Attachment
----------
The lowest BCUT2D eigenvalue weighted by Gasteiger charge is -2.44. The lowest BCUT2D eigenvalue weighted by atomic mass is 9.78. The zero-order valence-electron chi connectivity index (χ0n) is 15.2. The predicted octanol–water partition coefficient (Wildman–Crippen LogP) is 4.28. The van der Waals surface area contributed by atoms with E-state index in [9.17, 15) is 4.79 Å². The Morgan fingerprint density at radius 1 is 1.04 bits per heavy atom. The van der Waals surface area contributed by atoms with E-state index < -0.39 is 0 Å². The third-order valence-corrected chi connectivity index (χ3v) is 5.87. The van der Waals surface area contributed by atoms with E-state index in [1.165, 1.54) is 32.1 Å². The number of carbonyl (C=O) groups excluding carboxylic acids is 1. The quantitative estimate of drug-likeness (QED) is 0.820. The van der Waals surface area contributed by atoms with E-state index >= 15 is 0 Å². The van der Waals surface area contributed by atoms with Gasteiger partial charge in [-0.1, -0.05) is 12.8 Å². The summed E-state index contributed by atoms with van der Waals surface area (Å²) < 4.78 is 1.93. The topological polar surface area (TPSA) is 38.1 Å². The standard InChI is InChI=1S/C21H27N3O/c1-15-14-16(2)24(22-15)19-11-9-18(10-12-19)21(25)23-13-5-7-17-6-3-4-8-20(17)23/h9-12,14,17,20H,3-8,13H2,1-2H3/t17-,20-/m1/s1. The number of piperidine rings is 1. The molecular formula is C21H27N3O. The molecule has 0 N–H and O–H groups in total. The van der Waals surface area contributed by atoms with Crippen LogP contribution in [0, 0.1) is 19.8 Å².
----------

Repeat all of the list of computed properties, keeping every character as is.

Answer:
The lowest BCUT2D eigenvalue weighted by Gasteiger charge is -2.44. The lowest BCUT2D eigenvalue weighted by atomic mass is 9.78. The zero-order valence-electron chi connectivity index (χ0n) is 15.2. The predicted octanol–water partition coefficient (Wildman–Crippen LogP) is 4.28. The van der Waals surface area contributed by atoms with E-state index in [9.17, 15) is 4.79 Å². The Morgan fingerprint density at radius 1 is 1.04 bits per heavy atom. The van der Waals surface area contributed by atoms with E-state index < -0.39 is 0 Å². The third-order valence-corrected chi connectivity index (χ3v) is 5.87. The van der Waals surface area contributed by atoms with E-state index in [1.165, 1.54) is 32.1 Å². The number of carbonyl (C=O) groups excluding carboxylic acids is 1. The quantitative estimate of drug-likeness (QED) is 0.820. The van der Waals surface area contributed by atoms with E-state index >= 15 is 0 Å². The van der Waals surface area contributed by atoms with Gasteiger partial charge in [-0.1, -0.05) is 12.8 Å². The summed E-state index contributed by atoms with van der Waals surface area (Å²) < 4.78 is 1.93. The topological polar surface area (TPSA) is 38.1 Å². The standard InChI is InChI=1S/C21H27N3O/c1-15-14-16(2)24(22-15)19-11-9-18(10-12-19)21(25)23-13-5-7-17-6-3-4-8-20(17)23/h9-12,14,17,20H,3-8,13H2,1-2H3/t17-,20-/m1/s1. The number of piperidine rings is 1. The molecular formula is C21H27N3O. The molecule has 0 N–H and O–H groups in total. The van der Waals surface area contributed by atoms with Crippen LogP contribution in [0, 0.1) is 19.8 Å².